Old City Walking History Tour

Explore one of America’s most historic “walking city” in true walking city fashion – by foot. Big Red Pedal Tours’ Old City Walking History Tour will take you through 12 historic sites in Philadelphia’s famous Old City.

Join us for the photos, facts, and, as always, a few laughs along the way!


Routes subject to change without notice.

Start - Big Ass Slices

218 Market St
Philadelphia, PA 19106

(215) 625-3955

Stop #1 - Christ Church

Christ Church is an Episcopal church in the Old City neighborhood of Philadelphia. It was founded in 1695 by members of the Church of England. The main body of the church was constructed between 1727 and 1744, and the steeple was added in 1754, making it the tallest building in the future United States of America, at 196 feet (60 m). Christ Church is considered one of the nation’s most beautiful surviving 18th-century structures, a monument to colonial craftsmanship and a handsome example of Georgian architecture. Christ Church’s congregation included 15 signers of the Declaration of Independence. American Revolutionary War leaders who attended Christ Church include George Washington, Robert Morris, Benjamin Franklin and Betsy Ross (after she had been read out of the Quaker meeting house to which she belonged for marrying John Ross, son of an assistant rector at Christ Church). Brass plaques mark the pews where these individuals once sat. Christ Church is a National Historic Landmark and a unique historic site that continues its original function as an Episcopal parish. More than 250,000 tourists visit the church each year.

Stop #2 - Elfreth's Alley

Elfreth’s Alley is a historic street in Philadelphia, dating back to 1702. As of 2012, there are 32 houses on the street, which were built between 1728 and 1836. The alley is a National Historic Landmark located in  Old City. Elfreth’s Alley is named after Jeremiah Elfreth, an 18th-century blacksmith and property owner. Among the alley’s residents were tradesmen and their families. In the 1770s, one-third of the households were headed by women. The Georgian and Federal-style houses and cobblestone pavement of the alley were common in Philadelphia during this time. In 1934, the Elfreth’s Alley Association (EAA) was founded to preserve the alley’s historic structures while interpreting the street’s 300-year history. The EAA helped save the street from demolition, and also lobbied the city to restore the alley’s name to “Elfreth’s Alley”; it had been designated as the 100 block of Cherry Street years before as part of a street-name simplification program. The alley is a tourist attraction and a rare surviving example of 18th-century working-class housing stock. The site stands in sharp contrast to the more frequently preserved grand mansion houses of Philadelphia’s Society Hill neighborhood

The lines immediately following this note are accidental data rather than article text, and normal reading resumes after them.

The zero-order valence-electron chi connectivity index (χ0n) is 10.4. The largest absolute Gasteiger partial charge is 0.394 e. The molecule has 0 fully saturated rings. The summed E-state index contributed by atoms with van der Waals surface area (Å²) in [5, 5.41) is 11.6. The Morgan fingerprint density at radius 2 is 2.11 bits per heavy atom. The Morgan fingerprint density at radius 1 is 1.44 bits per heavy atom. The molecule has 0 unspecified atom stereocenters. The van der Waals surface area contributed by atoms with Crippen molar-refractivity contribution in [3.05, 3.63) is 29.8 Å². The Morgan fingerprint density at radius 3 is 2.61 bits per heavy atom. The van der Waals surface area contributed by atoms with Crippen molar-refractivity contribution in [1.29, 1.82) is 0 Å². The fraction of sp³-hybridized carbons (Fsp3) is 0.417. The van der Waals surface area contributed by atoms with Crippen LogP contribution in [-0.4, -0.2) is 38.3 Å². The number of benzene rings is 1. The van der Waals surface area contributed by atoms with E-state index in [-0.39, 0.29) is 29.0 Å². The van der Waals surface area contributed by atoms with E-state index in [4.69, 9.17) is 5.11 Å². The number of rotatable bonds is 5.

Stop #3 - Betsy Ross House

Betsy Ross House is a landmark in Philadelphia purported to be the site where the seamstress and flag-maker Betsy Ross (1752-1836) lived when she is said to have sewed the first American Flag. The origins of the Betsy Ross myth trace back to her relatives, particularly her grandsons. Evidence for the precise location of Ross’ home came from verification provided by several surviving family members. Although the house is one of the most visited tourist sites in Philadelphia, the claim that Ross once lived there, and that she designed and sewed the first American flag, sometimes called the Betsy Ross flag, are considered false by most historians. The front part of the building was built around 1740, in the Pennsylvania colonial style, with the stair hall and the rear section added 10 to 20 years later. Had she lived here, Ross would have resided in the house from 1776, the death of her first husband, John Ross, until about 1779.

Stop #4 - Christ Church Burial Ground

Christ Church Burial Ground in Philadelphia is an important early-American cemetery. It is the final resting place of Benjamin Franklin and his wife, Deborah. Four other signers of the Declaration of Independence are buried here.

Stop #5 - The Philadelphia Mint